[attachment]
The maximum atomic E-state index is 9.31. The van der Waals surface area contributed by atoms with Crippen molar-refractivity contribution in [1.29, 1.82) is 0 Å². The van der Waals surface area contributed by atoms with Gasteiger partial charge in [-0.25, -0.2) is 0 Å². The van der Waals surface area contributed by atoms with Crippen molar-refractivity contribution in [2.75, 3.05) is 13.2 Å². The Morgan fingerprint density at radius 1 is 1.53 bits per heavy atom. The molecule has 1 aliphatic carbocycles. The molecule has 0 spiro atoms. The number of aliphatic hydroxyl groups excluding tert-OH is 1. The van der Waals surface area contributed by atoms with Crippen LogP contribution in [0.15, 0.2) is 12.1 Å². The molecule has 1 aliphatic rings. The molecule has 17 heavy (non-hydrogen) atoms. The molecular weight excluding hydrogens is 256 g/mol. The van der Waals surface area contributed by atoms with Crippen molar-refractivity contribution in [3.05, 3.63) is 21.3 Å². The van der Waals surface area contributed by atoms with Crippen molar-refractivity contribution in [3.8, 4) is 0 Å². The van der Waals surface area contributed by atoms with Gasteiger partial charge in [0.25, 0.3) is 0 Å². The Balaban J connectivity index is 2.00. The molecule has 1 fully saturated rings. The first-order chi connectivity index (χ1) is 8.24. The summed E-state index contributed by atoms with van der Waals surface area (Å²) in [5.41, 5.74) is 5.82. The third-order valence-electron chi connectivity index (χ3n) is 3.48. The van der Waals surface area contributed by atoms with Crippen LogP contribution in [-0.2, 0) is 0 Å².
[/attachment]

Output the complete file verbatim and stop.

The maximum atomic E-state index is 9.31. The van der Waals surface area contributed by atoms with Crippen molar-refractivity contribution in [1.29, 1.82) is 0 Å². The van der Waals surface area contributed by atoms with Gasteiger partial charge in [-0.25, -0.2) is 0 Å². The van der Waals surface area contributed by atoms with Crippen molar-refractivity contribution in [2.75, 3.05) is 13.2 Å². The Morgan fingerprint density at radius 1 is 1.53 bits per heavy atom. The molecule has 1 aliphatic carbocycles. The molecule has 0 spiro atoms. The number of aliphatic hydroxyl groups excluding tert-OH is 1. The van der Waals surface area contributed by atoms with Crippen LogP contribution in [0.15, 0.2) is 12.1 Å². The molecule has 1 aliphatic rings. The molecule has 17 heavy (non-hydrogen) atoms. The molecular weight excluding hydrogens is 256 g/mol. The van der Waals surface area contributed by atoms with Crippen molar-refractivity contribution in [3.05, 3.63) is 21.3 Å². The van der Waals surface area contributed by atoms with Crippen molar-refractivity contribution in [3.8, 4) is 0 Å². The van der Waals surface area contributed by atoms with Gasteiger partial charge in [0.25, 0.3) is 0 Å². The Balaban J connectivity index is 2.00. The molecule has 1 fully saturated rings. The first-order chi connectivity index (χ1) is 8.24. The summed E-state index contributed by atoms with van der Waals surface area (Å²) in [5.41, 5.74) is 5.82. The third-order valence-electron chi connectivity index (χ3n) is 3.48. The van der Waals surface area contributed by atoms with Crippen LogP contribution in [-0.2, 0) is 0 Å².